## Differential Propositional Calculus • 5

### Special Classes of Propositions (cont.)

Let’s pause at this point and get a better sense of how our special classes of propositions are structured and how they relate to propositions in general.  We can do this by recruiting our visual imaginations and drawing up a sufficient budget of venn diagrams for each family of propositions.  The case for 3 variables is exemplary enough for a start.

#### Linear Propositions One thing to keep in mind about these sums is that the values in $\mathbb{B} = \{ 0, 1 \}$ are added “modulo 2”, that is, in such a way that $1 + 1 = 0.$

In a universe of discourse based on three boolean variables, $p, q, r,$ the linear propositions take the shapes shown in Figure 8. $\text{Figure 8.} ~~ \text{Linear Propositions} : \mathbb{B}^3 \to \mathbb{B}$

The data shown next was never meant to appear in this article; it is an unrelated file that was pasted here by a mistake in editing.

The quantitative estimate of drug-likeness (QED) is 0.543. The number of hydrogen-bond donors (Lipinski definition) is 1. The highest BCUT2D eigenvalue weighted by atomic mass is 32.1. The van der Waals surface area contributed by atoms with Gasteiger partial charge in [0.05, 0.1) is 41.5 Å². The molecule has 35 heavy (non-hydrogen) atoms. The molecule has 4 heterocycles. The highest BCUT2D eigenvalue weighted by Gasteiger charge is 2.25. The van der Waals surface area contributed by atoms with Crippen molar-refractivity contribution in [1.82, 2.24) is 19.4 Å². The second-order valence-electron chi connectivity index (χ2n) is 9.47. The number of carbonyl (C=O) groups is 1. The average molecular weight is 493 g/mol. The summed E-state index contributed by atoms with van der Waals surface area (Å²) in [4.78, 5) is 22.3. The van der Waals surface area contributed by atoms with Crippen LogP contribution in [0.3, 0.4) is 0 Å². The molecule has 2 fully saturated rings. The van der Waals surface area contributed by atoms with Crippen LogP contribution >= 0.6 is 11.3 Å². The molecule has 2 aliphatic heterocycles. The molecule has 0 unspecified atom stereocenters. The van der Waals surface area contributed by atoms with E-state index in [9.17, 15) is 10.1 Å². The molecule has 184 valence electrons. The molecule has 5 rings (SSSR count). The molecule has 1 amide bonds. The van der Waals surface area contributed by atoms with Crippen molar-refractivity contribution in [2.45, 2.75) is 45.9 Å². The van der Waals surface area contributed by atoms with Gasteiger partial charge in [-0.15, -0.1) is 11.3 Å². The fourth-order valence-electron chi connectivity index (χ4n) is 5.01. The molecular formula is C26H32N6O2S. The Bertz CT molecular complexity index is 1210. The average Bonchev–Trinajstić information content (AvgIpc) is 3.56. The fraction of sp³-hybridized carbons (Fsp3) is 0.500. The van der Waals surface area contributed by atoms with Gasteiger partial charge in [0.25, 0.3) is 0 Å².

At the top is the venn diagram for the linear proposition of rank 3, which may be expressed by any one of the following three forms: $\texttt{(} p \texttt{,(} q \texttt{,} r \texttt{))}, \qquad \texttt{((} p \texttt{,} q \texttt{),} r \texttt{)}, \qquad p + q + r.$

Next are the venn diagrams for the three linear propositions of rank 2, which may be expressed by the following three forms, respectively: $\texttt{(} p \texttt{,} r \texttt{)}, \qquad \texttt{(} q \texttt{,} r \texttt{)}, \qquad \texttt{(} p \texttt{,} q \texttt{)}.$

Next are the three linear propositions of rank 1, which are none other than the three basic propositions, $p, q, r.$

At the bottom is the linear proposition of rank 0, the everywhere false proposition or the constant $0$ function, which may be expressed by the form $\texttt{(} ~ \texttt{)}$ or by a simple $0.$

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